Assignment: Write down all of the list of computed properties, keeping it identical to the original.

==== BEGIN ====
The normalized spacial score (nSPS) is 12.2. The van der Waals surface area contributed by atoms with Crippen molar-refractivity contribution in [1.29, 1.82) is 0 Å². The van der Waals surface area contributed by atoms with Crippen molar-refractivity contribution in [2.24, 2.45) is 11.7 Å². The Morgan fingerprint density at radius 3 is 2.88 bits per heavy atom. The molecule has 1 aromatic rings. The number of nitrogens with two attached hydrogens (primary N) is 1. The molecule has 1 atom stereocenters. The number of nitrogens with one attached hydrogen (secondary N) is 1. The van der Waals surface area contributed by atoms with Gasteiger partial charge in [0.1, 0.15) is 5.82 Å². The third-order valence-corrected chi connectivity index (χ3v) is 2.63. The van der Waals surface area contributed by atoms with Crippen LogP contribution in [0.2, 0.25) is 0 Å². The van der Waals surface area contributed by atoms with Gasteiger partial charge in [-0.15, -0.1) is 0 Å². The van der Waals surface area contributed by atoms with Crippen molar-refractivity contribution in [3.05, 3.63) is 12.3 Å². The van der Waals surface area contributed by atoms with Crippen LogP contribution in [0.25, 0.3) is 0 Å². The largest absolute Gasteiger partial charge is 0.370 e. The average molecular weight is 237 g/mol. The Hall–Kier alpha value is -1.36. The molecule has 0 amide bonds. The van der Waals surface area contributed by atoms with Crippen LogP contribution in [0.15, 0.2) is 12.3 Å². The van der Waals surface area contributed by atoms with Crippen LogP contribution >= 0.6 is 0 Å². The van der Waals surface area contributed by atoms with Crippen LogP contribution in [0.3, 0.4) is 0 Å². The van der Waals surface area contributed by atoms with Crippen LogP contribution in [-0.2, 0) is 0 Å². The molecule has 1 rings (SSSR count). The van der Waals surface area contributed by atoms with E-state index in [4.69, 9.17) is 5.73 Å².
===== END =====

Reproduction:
The normalized spacial score (nSPS) is 12.2. The van der Waals surface area contributed by atoms with Crippen molar-refractivity contribution in [1.29, 1.82) is 0 Å². The van der Waals surface area contributed by atoms with Crippen molar-refractivity contribution in [2.24, 2.45) is 11.7 Å². The Morgan fingerprint density at radius 3 is 2.88 bits per heavy atom. The molecule has 1 aromatic rings. The number of nitrogens with two attached hydrogens (primary N) is 1. The molecule has 1 atom stereocenters. The number of nitrogens with one attached hydrogen (secondary N) is 1. The van der Waals surface area contributed by atoms with Gasteiger partial charge in [0.1, 0.15) is 5.82 Å². The third-order valence-corrected chi connectivity index (χ3v) is 2.63. The van der Waals surface area contributed by atoms with Crippen LogP contribution in [0.2, 0.25) is 0 Å². The van der Waals surface area contributed by atoms with Gasteiger partial charge in [-0.15, -0.1) is 0 Å². The van der Waals surface area contributed by atoms with Crippen molar-refractivity contribution in [3.05, 3.63) is 12.3 Å². The van der Waals surface area contributed by atoms with Crippen LogP contribution in [0.25, 0.3) is 0 Å². The largest absolute Gasteiger partial charge is 0.370 e. The average molecular weight is 237 g/mol. The Hall–Kier alpha value is -1.36. The molecule has 0 amide bonds. The van der Waals surface area contributed by atoms with Crippen LogP contribution in [0.15, 0.2) is 12.3 Å². The van der Waals surface area contributed by atoms with Crippen LogP contribution >= 0.6 is 0 Å². The van der Waals surface area contributed by atoms with Crippen LogP contribution in [0.3, 0.4) is 0 Å². The van der Waals surface area contributed by atoms with Crippen LogP contribution in [-0.2, 0) is 0 Å². The molecule has 1 rings (SSSR count). The van der Waals surface area contributed by atoms with E-state index in [4.69, 9.17) is 5.73 Å².